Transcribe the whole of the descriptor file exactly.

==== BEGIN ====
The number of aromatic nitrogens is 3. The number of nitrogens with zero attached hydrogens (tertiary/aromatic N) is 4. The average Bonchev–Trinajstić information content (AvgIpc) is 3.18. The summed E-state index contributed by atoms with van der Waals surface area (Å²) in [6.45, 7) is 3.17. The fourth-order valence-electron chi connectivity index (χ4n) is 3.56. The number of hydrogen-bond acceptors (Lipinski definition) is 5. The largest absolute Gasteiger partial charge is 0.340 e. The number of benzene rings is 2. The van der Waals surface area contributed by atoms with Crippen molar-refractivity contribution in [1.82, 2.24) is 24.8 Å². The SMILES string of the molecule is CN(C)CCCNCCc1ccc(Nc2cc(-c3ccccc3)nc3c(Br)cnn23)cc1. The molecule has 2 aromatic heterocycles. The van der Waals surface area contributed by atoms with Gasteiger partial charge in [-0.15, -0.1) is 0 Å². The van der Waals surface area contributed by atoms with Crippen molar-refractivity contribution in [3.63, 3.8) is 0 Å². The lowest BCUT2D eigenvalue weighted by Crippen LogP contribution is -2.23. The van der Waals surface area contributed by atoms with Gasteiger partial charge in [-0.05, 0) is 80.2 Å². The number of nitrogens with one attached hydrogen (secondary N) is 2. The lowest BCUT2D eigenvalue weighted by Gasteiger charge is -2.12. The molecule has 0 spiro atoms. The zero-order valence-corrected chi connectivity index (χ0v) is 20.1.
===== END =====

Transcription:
The number of aromatic nitrogens is 3. The number of nitrogens with zero attached hydrogens (tertiary/aromatic N) is 4. The average Bonchev–Trinajstić information content (AvgIpc) is 3.18. The summed E-state index contributed by atoms with van der Waals surface area (Å²) in [6.45, 7) is 3.17. The fourth-order valence-electron chi connectivity index (χ4n) is 3.56. The number of hydrogen-bond acceptors (Lipinski definition) is 5. The largest absolute Gasteiger partial charge is 0.340 e. The number of benzene rings is 2. The van der Waals surface area contributed by atoms with Crippen molar-refractivity contribution in [1.82, 2.24) is 24.8 Å². The SMILES string of the molecule is CN(C)CCCNCCc1ccc(Nc2cc(-c3ccccc3)nc3c(Br)cnn23)cc1. The molecule has 2 aromatic heterocycles. The van der Waals surface area contributed by atoms with Gasteiger partial charge in [-0.15, -0.1) is 0 Å². The van der Waals surface area contributed by atoms with Crippen molar-refractivity contribution in [3.63, 3.8) is 0 Å². The lowest BCUT2D eigenvalue weighted by Crippen LogP contribution is -2.23. The van der Waals surface area contributed by atoms with Gasteiger partial charge in [-0.05, 0) is 80.2 Å². The number of nitrogens with one attached hydrogen (secondary N) is 2. The lowest BCUT2D eigenvalue weighted by Gasteiger charge is -2.12. The molecule has 0 spiro atoms. The zero-order valence-corrected chi connectivity index (χ0v) is 20.1.